Terminal velocity

I recently read Ancillary Justice, the Hugo and Nebula award winning novel by Ann Leckie and enjoyed immensely, but it had one paragraph that brought me up short. The reason involves fluid mechanics, so it seemed like a good topic for a blog post.

But first the book. Ancillary Justice has a good story, but what hooked me was the way the story is told. The main character and narrator is an artificial intelligence that’s used primarily to run a military spaceship. The AI is shared among hundreds of reanimated corpses that act as the ship’s footsoldiers. The chapters alternate between two time periods about 20 years apart. Using multiple times is a common narrative device, but Leckie layers on other multiplicities.

First, because the narrator has hundreds of bodies, several of the scenes—fighting scenes in particular—are told from multiple points of view by the same narrator simultaneously. Second, as the characters move to different planets with different cultures and languages, they change genders. Their naughty bits and their personalities stay the same, but their perceived role in society flips. In scenes where two languages are being spoken, the gender of a character can change from one sentence to the next.

Leckie handles these shifts in time, position, and gender nicely, leaving you surprised but never confused. There’s also an interesting parallel between the main character and one of her former captains, a regular, non-corpse human who’s been awakened after a thousand years in suspended animation. Leckie’s light touch keeps their relationship interesting.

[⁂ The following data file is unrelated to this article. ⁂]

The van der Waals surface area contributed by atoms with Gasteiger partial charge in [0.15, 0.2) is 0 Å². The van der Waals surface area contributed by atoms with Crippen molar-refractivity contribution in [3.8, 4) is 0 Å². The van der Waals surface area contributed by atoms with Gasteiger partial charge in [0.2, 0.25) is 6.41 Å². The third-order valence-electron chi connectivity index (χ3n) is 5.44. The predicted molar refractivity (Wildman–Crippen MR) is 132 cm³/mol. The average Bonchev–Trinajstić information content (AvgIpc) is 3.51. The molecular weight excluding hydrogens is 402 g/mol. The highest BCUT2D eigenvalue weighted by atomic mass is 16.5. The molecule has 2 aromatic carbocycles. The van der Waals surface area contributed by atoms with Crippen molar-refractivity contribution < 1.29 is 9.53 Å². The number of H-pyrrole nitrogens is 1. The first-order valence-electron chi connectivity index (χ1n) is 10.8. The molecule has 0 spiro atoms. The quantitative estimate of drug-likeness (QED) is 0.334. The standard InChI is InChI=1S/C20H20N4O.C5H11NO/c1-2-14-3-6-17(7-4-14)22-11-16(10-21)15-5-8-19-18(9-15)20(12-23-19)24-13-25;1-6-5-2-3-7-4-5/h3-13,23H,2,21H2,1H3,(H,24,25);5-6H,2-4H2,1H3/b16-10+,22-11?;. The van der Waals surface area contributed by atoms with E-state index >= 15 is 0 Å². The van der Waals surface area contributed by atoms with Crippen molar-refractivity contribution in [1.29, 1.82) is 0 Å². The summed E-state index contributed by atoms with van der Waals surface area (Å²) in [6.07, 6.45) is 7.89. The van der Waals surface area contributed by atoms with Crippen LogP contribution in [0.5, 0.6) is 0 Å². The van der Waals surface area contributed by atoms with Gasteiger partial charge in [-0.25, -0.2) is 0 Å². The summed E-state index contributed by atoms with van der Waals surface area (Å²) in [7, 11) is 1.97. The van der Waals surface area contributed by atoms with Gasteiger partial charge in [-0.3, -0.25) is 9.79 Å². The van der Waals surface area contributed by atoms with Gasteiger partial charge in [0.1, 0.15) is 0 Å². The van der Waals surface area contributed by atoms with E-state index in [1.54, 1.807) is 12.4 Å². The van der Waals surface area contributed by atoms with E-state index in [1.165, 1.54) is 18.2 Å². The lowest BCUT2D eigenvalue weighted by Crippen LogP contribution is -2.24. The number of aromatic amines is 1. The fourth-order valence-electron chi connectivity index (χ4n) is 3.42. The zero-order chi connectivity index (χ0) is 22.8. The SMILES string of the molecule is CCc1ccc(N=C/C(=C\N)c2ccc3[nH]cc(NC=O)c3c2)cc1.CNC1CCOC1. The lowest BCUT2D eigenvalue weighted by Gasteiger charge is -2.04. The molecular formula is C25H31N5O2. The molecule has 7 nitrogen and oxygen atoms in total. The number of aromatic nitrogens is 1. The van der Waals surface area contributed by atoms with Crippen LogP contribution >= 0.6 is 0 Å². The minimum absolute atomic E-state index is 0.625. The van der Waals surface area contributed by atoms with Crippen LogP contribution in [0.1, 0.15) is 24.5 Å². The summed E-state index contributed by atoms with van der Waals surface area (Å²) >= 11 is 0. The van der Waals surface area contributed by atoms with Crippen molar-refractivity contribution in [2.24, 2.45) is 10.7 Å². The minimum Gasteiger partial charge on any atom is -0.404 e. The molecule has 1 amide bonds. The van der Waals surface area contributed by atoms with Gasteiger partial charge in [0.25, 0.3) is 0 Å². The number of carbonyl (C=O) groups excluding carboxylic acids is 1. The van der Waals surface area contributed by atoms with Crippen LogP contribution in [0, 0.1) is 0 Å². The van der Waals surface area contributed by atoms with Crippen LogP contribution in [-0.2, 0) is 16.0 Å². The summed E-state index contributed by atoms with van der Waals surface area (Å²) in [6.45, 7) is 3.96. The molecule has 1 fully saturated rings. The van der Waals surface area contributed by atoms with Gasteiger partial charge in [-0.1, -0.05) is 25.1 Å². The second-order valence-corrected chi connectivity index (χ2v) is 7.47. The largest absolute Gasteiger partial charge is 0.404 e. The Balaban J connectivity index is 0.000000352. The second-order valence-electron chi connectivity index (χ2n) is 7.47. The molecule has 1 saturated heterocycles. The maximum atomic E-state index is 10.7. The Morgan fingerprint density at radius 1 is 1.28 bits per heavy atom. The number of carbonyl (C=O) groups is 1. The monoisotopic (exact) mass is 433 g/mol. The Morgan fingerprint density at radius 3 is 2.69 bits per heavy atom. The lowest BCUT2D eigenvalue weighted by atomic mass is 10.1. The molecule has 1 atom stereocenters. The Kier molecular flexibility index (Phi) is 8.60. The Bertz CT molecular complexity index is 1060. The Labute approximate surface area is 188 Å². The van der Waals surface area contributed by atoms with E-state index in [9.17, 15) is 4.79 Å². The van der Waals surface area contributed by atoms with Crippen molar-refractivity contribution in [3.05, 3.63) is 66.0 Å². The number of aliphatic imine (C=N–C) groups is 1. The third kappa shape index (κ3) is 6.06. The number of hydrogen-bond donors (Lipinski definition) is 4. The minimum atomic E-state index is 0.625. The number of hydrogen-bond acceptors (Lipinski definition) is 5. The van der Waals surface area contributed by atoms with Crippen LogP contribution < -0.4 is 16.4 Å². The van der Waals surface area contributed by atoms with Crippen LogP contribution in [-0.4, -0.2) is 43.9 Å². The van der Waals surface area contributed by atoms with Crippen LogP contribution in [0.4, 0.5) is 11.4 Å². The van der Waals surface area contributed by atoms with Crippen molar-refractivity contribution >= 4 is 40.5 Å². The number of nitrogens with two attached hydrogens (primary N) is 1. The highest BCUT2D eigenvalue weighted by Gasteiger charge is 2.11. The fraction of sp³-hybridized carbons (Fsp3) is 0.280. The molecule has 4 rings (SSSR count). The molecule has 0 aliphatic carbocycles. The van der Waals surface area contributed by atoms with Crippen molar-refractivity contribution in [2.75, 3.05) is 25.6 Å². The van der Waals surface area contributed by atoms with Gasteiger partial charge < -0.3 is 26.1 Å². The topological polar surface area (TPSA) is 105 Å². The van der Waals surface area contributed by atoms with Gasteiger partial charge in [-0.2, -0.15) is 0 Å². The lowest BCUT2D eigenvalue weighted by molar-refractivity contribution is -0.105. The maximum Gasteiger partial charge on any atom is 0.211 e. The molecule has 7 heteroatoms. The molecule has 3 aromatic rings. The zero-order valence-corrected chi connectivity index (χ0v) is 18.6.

As for the paragraph that brought me up short, it comes during a scene in which the narrator and her former captain are falling together from a bridge. The narrator, an individual corpse soldier who’s cut off from the main AI, is trying to figure out how to slow the fall and survive.

If I had been more than just myself, if I had had the numbers I needed, I could have calculated our terminal velocity, and just how long it would take to reach it. Gravity was easy, but the drag of my pack and our heavy coats, whipping up around us, affecting our speed, was beyond me. It would have been much easier to calculate in a vacuum, but we weren’t falling in a vacuum.

Maybe this is just a clumsily written passage, but I don’t think so. Leckie isn’t a clumsy writer. As I read it, the “it” of the last sentence can only be either the terminal velocity or the time it takes to reach terminal velocity. But there is no terminal velocity in a vacuum. Objects that fall in a vacuum don’t stop accelerating until they hit the ground. The narrator of the story should know that, but apparently Leckie and her editors don’t.

Terminal velocity is the maximum speed an object achieves while falling through a fluid.1 When you drop something, gravity pulls it down while the viscosity of the fluid pushes back up. At first, the force of gravity is stronger than the resistance, and the object accelerates. But while gravity remains constant, the viscous resistive force increases with increasing velocity. Eventually, these two forces balance, and the object stops accelerating. It continues its fall at this constant, terminal velocity.